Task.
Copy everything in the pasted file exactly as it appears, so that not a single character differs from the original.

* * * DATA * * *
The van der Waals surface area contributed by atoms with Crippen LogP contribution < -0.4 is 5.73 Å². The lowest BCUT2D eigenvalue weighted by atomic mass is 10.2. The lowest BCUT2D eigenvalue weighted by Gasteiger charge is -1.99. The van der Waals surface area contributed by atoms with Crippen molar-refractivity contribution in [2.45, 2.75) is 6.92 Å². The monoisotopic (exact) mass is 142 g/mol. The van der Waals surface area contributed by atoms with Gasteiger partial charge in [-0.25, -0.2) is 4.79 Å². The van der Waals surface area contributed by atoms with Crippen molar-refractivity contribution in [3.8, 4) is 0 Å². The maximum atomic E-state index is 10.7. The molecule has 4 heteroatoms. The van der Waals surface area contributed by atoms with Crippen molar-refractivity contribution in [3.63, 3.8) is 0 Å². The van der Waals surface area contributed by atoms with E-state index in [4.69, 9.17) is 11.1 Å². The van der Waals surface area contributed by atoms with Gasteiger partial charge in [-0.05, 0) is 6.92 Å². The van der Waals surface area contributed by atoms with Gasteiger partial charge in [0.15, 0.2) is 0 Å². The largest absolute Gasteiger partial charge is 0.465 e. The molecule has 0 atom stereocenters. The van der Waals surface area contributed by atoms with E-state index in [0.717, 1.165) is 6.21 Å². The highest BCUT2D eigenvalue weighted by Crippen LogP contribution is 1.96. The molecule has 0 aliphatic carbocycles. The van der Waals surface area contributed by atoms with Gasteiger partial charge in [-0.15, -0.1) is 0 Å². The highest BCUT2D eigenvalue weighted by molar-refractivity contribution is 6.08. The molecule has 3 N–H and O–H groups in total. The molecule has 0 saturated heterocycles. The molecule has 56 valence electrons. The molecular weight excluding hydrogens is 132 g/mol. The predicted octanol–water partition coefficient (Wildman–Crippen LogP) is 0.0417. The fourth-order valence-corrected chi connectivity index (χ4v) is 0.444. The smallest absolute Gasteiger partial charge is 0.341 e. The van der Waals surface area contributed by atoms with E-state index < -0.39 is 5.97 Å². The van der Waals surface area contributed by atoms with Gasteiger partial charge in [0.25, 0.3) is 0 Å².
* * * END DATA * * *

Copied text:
The van der Waals surface area contributed by atoms with Crippen LogP contribution < -0.4 is 5.73 Å². The lowest BCUT2D eigenvalue weighted by atomic mass is 10.2. The lowest BCUT2D eigenvalue weighted by Gasteiger charge is -1.99. The van der Waals surface area contributed by atoms with Crippen molar-refractivity contribution in [2.45, 2.75) is 6.92 Å². The monoisotopic (exact) mass is 142 g/mol. The van der Waals surface area contributed by atoms with Gasteiger partial charge in [-0.25, -0.2) is 4.79 Å². The van der Waals surface area contributed by atoms with Crippen molar-refractivity contribution in [3.8, 4) is 0 Å². The maximum atomic E-state index is 10.7. The molecule has 4 heteroatoms. The van der Waals surface area contributed by atoms with Crippen molar-refractivity contribution in [3.63, 3.8) is 0 Å². The van der Waals surface area contributed by atoms with E-state index in [4.69, 9.17) is 11.1 Å². The van der Waals surface area contributed by atoms with Gasteiger partial charge in [-0.05, 0) is 6.92 Å². The van der Waals surface area contributed by atoms with Gasteiger partial charge in [0.15, 0.2) is 0 Å². The largest absolute Gasteiger partial charge is 0.465 e. The molecule has 0 atom stereocenters. The van der Waals surface area contributed by atoms with E-state index in [0.717, 1.165) is 6.21 Å². The highest BCUT2D eigenvalue weighted by Crippen LogP contribution is 1.96. The molecule has 0 aliphatic carbocycles. The van der Waals surface area contributed by atoms with Gasteiger partial charge in [-0.15, -0.1) is 0 Å². The highest BCUT2D eigenvalue weighted by molar-refractivity contribution is 6.08. The molecule has 3 N–H and O–H groups in total. The molecule has 0 saturated heterocycles. The molecule has 56 valence electrons. The molecular weight excluding hydrogens is 132 g/mol. The predicted octanol–water partition coefficient (Wildman–Crippen LogP) is 0.0417. The fourth-order valence-corrected chi connectivity index (χ4v) is 0.444. The smallest absolute Gasteiger partial charge is 0.341 e. The van der Waals surface area contributed by atoms with E-state index < -0.39 is 5.97 Å². The van der Waals surface area contributed by atoms with Gasteiger partial charge in [0.25, 0.3) is 0 Å².